Friday, June 15, 2007

Even Texas turning Democratic?

With all the usual caveats about opinion polls, it's nevertheless worth noting that recent polls continue to suggest that the Republicans are headed for electoral catastrophe in November 2008. Voters don't seem to be especially enthusiastic about either of the major parties (and it's hard to blame them), but they seem to be more fed up with the Republicans by decisive margins.

The figures from the latest Wall Street Journal/NBC News poll look especially dire:
US President George W. Bush’s approval rating plunged to a new low of 29 percent in the Wall Street Journal/NBC News poll, the Journal reported Thursday.

[...] Bush hit his lowest level in six years as president in the WSJ/NBC poll — the previous low approval rate was 34 percent in December 2006. [....]

The dismal news for the White House was underscored by equally bad news for Bush’s Republican Party 17 months before presidential elections: 49 percent of those surveyed for the poll said they [felt] the Democrat[ic] Party most closely reflects their beliefs, against 36 percent who felt that about Republicans.

That was the Republican Party’s lowest showing in the two decades of the WSJ/NBC poll, the Journal said.

To underscore that, 52 percent of the 1,008 adults surveyed said they would prefer a Democrat in the 2008 race, while only 31 percent said they would choose a Republican.

“The political environment for Republicans continues to erode,” pollster Neil Newhouse told the Journal.
Oddly enough, this pattern of generalized disillusionment with the Republicans and generic preference for the Democrats hasn't yet translated into consistent Democratic advantages when specific presidential candidates are named. In this WSJ/NBC poll, for example, Hillary Clinton has pulled ahead of the major Republican candidates ...
Looking at next year’s presidential vote, the poll sees Hillary Clinton, the frontrunner for the Democratic nomination [JW: details here], outpacing Republican leader Rudolph Giuliani 48 percent to 43 percent.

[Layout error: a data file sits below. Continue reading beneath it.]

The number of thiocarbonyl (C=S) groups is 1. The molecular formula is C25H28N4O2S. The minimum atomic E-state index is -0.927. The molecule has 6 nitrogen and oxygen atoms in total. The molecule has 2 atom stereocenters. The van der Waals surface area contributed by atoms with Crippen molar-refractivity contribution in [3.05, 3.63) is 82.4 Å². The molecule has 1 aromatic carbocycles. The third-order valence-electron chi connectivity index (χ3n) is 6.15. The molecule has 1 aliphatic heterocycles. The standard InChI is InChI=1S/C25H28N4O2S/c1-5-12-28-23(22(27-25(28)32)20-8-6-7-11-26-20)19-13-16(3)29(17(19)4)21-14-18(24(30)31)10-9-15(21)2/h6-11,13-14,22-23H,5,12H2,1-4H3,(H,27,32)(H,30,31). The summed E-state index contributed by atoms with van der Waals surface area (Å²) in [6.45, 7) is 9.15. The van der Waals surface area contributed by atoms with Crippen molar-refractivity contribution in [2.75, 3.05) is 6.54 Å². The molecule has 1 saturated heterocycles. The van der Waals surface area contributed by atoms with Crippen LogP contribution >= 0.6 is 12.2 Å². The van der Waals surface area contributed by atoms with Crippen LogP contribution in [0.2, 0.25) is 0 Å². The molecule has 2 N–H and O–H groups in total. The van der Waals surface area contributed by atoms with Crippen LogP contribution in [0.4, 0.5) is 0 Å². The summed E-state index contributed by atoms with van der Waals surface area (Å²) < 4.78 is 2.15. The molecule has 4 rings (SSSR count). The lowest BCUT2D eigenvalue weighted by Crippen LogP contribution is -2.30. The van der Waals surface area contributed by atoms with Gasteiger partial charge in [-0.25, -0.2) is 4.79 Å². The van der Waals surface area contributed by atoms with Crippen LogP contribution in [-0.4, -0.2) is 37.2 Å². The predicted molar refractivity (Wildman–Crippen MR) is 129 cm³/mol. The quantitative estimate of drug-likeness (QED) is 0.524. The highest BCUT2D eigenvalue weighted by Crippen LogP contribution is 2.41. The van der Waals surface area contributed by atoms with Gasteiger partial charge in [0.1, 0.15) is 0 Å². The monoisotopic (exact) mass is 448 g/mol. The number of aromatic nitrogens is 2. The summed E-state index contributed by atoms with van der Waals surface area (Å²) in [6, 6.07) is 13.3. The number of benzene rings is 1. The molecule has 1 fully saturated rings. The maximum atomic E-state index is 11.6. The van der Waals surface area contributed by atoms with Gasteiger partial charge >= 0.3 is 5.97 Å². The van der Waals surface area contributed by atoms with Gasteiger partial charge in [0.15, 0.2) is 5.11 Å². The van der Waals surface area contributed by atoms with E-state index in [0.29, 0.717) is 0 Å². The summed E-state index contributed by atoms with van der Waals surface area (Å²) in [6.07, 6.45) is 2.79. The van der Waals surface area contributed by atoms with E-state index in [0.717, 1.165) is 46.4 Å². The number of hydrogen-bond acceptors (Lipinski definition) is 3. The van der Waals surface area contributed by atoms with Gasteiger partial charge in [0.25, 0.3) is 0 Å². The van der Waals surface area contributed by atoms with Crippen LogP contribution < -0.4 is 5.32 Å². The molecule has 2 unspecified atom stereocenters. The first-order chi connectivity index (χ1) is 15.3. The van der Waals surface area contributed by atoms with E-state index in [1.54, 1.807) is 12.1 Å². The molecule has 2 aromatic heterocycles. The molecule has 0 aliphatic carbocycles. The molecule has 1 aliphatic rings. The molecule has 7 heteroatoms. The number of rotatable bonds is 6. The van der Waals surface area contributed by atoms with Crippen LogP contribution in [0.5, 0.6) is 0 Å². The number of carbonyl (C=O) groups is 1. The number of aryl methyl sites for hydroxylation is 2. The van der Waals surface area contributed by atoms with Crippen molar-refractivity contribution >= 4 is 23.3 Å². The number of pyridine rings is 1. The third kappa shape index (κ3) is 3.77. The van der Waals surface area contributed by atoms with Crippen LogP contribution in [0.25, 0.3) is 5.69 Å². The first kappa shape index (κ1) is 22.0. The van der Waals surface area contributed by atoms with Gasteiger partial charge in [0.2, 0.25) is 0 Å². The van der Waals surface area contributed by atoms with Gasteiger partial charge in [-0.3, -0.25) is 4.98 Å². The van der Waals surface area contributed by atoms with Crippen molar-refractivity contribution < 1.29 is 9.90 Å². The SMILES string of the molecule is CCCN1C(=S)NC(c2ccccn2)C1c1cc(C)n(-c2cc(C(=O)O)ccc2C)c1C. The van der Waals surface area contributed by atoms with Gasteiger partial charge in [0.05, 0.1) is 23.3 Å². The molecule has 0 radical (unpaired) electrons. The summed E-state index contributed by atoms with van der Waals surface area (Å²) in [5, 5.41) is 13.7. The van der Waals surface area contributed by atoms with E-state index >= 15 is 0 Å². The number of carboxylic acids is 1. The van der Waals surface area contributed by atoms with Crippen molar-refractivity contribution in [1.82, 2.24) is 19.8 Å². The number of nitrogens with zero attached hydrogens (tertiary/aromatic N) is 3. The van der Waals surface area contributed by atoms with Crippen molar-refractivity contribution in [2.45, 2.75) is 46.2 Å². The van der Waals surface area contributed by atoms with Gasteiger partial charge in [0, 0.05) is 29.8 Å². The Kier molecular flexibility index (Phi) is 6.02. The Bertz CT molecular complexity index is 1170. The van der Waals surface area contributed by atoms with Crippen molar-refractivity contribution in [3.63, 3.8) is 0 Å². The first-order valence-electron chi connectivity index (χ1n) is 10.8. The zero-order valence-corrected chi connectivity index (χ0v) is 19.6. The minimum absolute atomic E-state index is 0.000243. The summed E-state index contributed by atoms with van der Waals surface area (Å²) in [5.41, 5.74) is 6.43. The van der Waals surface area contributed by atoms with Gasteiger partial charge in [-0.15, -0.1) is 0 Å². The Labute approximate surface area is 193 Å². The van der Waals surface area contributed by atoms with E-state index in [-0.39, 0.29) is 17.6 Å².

... but other polls find different results:
That is at odds, however, with a Los Angeles Times poll earlier this week which showed that in a hypothetical matchup in next November’s election, Giuliani led Clinton 49 percent to 39 percent.
However, there are a lot of good reasons to expect that this volatility is a passing phenomenon (along with the current Giuliani boomlet). Hillary Clinton has been in the national spotlight for a decade and a half, and a lot of people have strong negative feelings about both her and Bill. But I suspect that even some of these people would reconsider when faced with the concrete alternative of actually voting for any of the likely Republican candidates instead.

=> In this respect, the latest poll results from Texas (!) are especially striking. Even Texas may be up for grabs.
Texas hasn't gone Democratic in a presidential race in more than three decades. But the survey shows Republican contender Sen. John McCain essentially tied with Democratic Sen. Hillary Rodham Clinton among registered voters, with McCain at 36% and Clinton at 35% in a head-to-head contest. Republican Rudy Giuliani and Clinton also are essentially tied, at 32%-31%. [....]

Democratic Sen. Barack Obama fared less well than Clinton, though more voters were undecided. McCain beat Obama 32%-25%. Giuliani defeated Obama 32%-22%.

In the poll, nearly two-thirds of Texans said the country was on the wrong track. Four in 10 called the Iraq war the nation's most important problem. One in 10 cited immigration.
We still have to endure almost a year and a half of this before the next election, and it would be foolish to make confident predictions at this point. But so far, all signs point to a devastating rout for the Republicans ... and, perhaps, a new President Clinton in 2009. Stay tuned....

--Jeff Weintraub

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